A lot of software projects use Git for source control, for example, hosted on Github. We will install and configure a git client that is free and open source and is available at: https://git-scm.com/
It is possible to install via Windows package manager Winget, but I will use the manual download and configuration during installation process.
In the main page click in “Download for Windows”
Then in Click here to download if not started automatically.
Make sure you understand the license agreement and if you agree with the terms, click Next.
Select the location to install and click Next.
In my setup I select all the options, but leave the creation of the desktop icon not checked.
I leave the default name for the start menu folder and click in Next.
Here, I use Visual Studio Code, which I have installed with instructions in the post Visual Studio Code and some essential extensions – Fernando Silva and click Next.
I use the default option for git init and click Next.
I also leave the default option for PATH environment and click Next.
Again, for SSH client, default option and Next.
For HTTPS, default OpenSSL library then Next.
I don’t use conversions for line ending, so “Checkout as-in, commit as-is” selected, then Next.
For Git Bash I also leave as default and Next.
Same for git pull behavior, default then Next.
For credential helper I leave as default enabled and then Next.
In the next window, I use Enable symbolic links in addition to file system caching and then Next.
I don’t use any experimental options, just click Install.
Installation will take a few moments…
Once completed, select “Launch Git Bash” and click Finish.
The following window will open:
Now we configure the user name and email:
git config --global user.name "<first_name> <last_name>" git config --global user.email "<user>@<domain>"
In case of handling private repo’s in GitHub and intended to connect via SSH, use the following links:
Generating a new SSH key and adding it to the ssh-agent – GitHub Docs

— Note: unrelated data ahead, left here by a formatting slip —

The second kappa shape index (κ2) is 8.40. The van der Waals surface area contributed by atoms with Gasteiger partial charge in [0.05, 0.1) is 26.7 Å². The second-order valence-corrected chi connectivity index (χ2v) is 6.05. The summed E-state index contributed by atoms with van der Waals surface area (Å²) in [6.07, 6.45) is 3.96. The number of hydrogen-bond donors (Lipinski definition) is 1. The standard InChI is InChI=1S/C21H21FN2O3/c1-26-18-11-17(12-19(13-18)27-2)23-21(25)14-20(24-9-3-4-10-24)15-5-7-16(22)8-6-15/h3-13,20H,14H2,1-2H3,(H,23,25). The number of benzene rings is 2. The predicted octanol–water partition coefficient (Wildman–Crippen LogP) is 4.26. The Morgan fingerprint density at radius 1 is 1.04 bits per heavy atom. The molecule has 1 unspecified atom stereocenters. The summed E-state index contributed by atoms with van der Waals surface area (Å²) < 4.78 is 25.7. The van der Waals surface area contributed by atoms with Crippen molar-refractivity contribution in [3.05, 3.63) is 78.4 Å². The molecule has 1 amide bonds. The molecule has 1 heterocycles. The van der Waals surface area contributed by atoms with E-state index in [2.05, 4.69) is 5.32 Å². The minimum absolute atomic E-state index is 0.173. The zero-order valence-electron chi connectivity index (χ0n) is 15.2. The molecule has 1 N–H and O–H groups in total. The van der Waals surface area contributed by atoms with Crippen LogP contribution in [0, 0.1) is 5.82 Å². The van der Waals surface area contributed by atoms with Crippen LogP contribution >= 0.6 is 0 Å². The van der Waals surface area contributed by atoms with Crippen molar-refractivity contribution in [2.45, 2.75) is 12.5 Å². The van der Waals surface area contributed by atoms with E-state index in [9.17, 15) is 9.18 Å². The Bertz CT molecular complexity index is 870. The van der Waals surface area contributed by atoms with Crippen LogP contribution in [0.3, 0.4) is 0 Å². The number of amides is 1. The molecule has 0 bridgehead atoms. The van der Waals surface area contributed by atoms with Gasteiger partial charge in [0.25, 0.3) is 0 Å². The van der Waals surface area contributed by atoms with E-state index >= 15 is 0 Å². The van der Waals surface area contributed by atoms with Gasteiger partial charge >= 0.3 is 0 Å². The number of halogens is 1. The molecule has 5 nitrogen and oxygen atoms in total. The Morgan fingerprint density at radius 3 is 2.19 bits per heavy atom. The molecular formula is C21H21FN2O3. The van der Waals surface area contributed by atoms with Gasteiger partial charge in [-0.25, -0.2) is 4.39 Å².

Adding a new SSH key to your GitHub account – GitHub Docs
Testing your SSH connection – GitHub Docs
The steps should be something like:
ssh-keygen -t ed25519 -C "<user>@<domain>"
You will be prompted to enter the filename to save the ssh key:
Select something like the example, replacing with the current username:
Then copy the content of the output of the following command and add it to your GitHub settings – SSH and GPG keys:
Note: You can include to both Authentication Key and Signing Key if you plan to use SSH for everything instead of GPG for signing.
Load the agent and add your new key to the keyring:
eval "$(ssh-agent -s)"
Now it should be possible to test the connection:
ssh -T email@example.com
If you see
“This key is not known by any other names.
Are you sure you want to continue connecting (yes/no/[fingerprint])?”
reply Yes and hit Enter.
If configuration was done correctly you should see the output of the greeting from the server in your console.
Hi <username>! You’ve successfully authenticated, but GitHub does not provide shell access.
If commiting to GitHub repositories that require verified commits, use the following links if you plan to use the SSH :
Telling Git about your signing key – GitHub Docs
Then tell git to use your SSH key as signing key and, optionally, to auto-sign commits:
git config --global gpg.format ssh git config --global user.signingkey ~/.ssh/github.pub
If you want to always sign commits, include this configuration:
git config --global commit.gpgsign true
Note: If you also commit to other repositories with other keys you must change the key you are using or instead of doing the commit.gpgsign setup above, you can sign each commit by using the following when commiting the changes:
git commit -S -m "Your commit message"
Now git client is fully functional to both clone and push changes to repositories, public and private.